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Iraqis ponder returning home

Iraqis displaced by war are key to the country's future, yet many are reluctant to resettle there.

During the peak of sectarian violence in 2006 and 2007, aside from problems with limited capabilities and corruption in the Iraqi security forces, the fledgling organization’s resources were spread too thin to effectively secure many outlying villages.

“Back at that time we couldn’t cover enough territory,” Iraqi police major Bassem Ibrahim Abid said. “We could only project our presence in limited areas.”

When insurgents threatened villages like Bey’a, even those residents who tried to take a stand were unable to defend themselves without the support of better-armed security forces.

“We fought against them and they killed most of our sons. They had rocket-propelled grenades and [belt-fed machine guns] and at the time we didn’t have the army to help us,” said Fisal Gazi, a resident of Bey’a.

Today, however, with the ranks of Iraqi security forces nearly doubled compared to what they were three years ago, Abid says his men are able to effectively police the entire province.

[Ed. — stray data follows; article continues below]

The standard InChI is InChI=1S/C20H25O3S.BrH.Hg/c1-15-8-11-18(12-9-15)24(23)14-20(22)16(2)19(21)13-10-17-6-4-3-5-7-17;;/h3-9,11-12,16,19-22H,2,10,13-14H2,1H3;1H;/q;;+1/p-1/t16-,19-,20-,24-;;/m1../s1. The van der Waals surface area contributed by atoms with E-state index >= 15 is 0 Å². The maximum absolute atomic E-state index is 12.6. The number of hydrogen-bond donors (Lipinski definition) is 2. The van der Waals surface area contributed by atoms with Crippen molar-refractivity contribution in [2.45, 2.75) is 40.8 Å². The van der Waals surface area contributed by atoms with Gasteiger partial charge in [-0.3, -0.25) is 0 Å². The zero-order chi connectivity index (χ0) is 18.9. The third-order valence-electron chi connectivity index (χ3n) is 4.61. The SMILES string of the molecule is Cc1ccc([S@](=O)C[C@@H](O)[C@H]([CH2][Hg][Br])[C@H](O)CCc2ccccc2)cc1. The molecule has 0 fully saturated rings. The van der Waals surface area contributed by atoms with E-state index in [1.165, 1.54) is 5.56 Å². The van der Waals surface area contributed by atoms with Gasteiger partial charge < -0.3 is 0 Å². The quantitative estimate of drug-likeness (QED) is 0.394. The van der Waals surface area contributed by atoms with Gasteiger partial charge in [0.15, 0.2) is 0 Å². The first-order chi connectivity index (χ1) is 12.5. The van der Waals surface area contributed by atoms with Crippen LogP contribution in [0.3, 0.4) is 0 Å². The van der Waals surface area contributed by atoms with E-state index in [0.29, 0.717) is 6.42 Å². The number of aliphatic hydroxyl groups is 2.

Still, Iraqi security forces will have to prove themselves to a number of skeptical Iraqis and demonstrate that they can maintain security, especially now that U.S. forces have pulled out of cities.

“It’s very important to bring all the displaced people back because without them there is a big space for AQI to come back,” Iraqi Army Col. Abd al-Razak Jasim said. “Bringing all the families back allows them to share in the security and work as our sources.”

U.S. Army Capt. John Turner, commander of Alpha Company, 2-8 Field Artillery battalion, is optimistic that more displaced people will begin returning throughout Diyala, especially now that the school year has ended. Many parents said they wanted their children to finish the school year before returning to their homes. However, a number of refugees said they would want central services, such as electricity and clean drinking water, restored before they’d consider returning.

“It’s a which comes first, the chicken or the egg,” Turner said. “They don’t want to come back unless the services are back, and the government doesn’t want to restore those services unless people come back.”

In Bey’a, where about 40 percent of the residents have returned, those still waiting to return also say they don’t want to come back unless a job awaits them. Others who lost their homes are waiting on the Iraqi government to provide them with compensation so that they’ll have enough money to restart their lives.

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